Every week I visit Al-Tira, a local news website for Tira, to check out what’s changed in the village of my birth (and which is now a town). Mostly there are reports of roadworks accompanied by a host of photographs. I’ve developed a kind of game in which I try to recognize the streets, neighborhoods and houses that appear in the photos. Sometimes I manage to identify some of the people in the shots – relatives, neighbors and people with whom I went to elementary school and junior high.
- New documentary shines a light on Israel’s forgotten Palestinians
- Amid 'Arab-lovers' storm, opposition leader Herzog defends 'Zionist approach'
- Israel's opposition leader is having a very bad week
I like reading reports of the “Success for Tira Children’s Chess Team” variety, and perusing the pictures of the little, medal-adorned players with their victory smiles. The website reports on school and kindergarten parties, municipal council meetings and students’ accomplishments in robotics and math tournaments. Betwixt and between, there are also reports about violence, shootings, people killed and, above all, how suspects are hardly ever tracked down and arrested.
I’ve been visiting Al-Tira frequently in recent weeks, following the achievements of the local soccer team as the season draws to an end, hoping that this time it will manage to get promoted from the fourth division to the third. The team is currently in second place, and if it continues its winning ways, it has a good chance of moving up.
As a child I went to the home games of Hapoel Tira – the only sports team I really and truly adored. The players were superheroes, especially in that season, sometime at the beginning of the 1980s, when the team moved up from the second division to the top one. A huge celebration was held at Tira’s soccer stadium in honor of the team’s promotion. Singers, musicians and dancers performed on the stage. A prize draw was held, and I remember that the man sitting next to us jumped for joy when the number he held was called out and he won a pair of flip-flops. And I remember being flabbergasted when my father’s ticket won first prize, a color television set, and how he announced through the microphone that he was donating the prize for the benefit of the soccer team. I couldn’t understand why he did that. How he could do something like that – on top of which, donating was really not his thing. “We have a color TV,” he said when I started to cry. “But we still bought a ticket?” I asked. “Yes,” he said, tranquilly, “as a donation to the team.”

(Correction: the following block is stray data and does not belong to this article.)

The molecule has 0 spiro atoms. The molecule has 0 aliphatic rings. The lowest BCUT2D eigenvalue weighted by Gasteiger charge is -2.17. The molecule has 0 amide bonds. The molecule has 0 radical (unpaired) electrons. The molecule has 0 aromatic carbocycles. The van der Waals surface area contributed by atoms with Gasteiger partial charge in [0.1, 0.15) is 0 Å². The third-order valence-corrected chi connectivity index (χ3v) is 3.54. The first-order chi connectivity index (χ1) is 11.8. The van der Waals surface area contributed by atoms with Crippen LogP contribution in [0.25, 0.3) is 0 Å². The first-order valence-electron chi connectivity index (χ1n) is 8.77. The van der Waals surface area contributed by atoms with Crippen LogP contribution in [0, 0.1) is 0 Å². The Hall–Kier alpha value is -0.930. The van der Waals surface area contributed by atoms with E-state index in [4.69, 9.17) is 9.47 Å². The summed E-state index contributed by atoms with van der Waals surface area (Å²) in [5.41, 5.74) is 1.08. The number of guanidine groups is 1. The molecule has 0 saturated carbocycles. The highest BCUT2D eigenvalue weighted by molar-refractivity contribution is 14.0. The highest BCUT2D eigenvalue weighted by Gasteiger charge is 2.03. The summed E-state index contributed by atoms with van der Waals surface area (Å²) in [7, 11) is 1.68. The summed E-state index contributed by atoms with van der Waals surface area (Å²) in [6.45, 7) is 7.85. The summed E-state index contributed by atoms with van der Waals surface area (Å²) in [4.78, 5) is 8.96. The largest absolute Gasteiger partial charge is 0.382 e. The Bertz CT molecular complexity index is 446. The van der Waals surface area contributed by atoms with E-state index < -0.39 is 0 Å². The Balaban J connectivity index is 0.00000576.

Those were the good years. Those are my childhood memories of Tira, the village of Tira. We knew we were poor, that we didn’t have roads like in Kfar Sava. No luxury cars, no fancy homes. Those were years in which houses had no phones or air conditioners, years in which the sewage was pumped out of pits dug in the yards. But they were also the years in which I knew this was the place I loved above any other in the world, that it was a protected, warm place I would never want to leave.
This week, as I surfed the website and waited for the result of the latest game, I read a report about a Tira man. A 39-year-old engineer, he was viciously attacked by three Jews in the commercial center of Kfar Yona, because he was an Arab. It was a routine report about a racist attack, the type of article you will never find in the Hebrew press.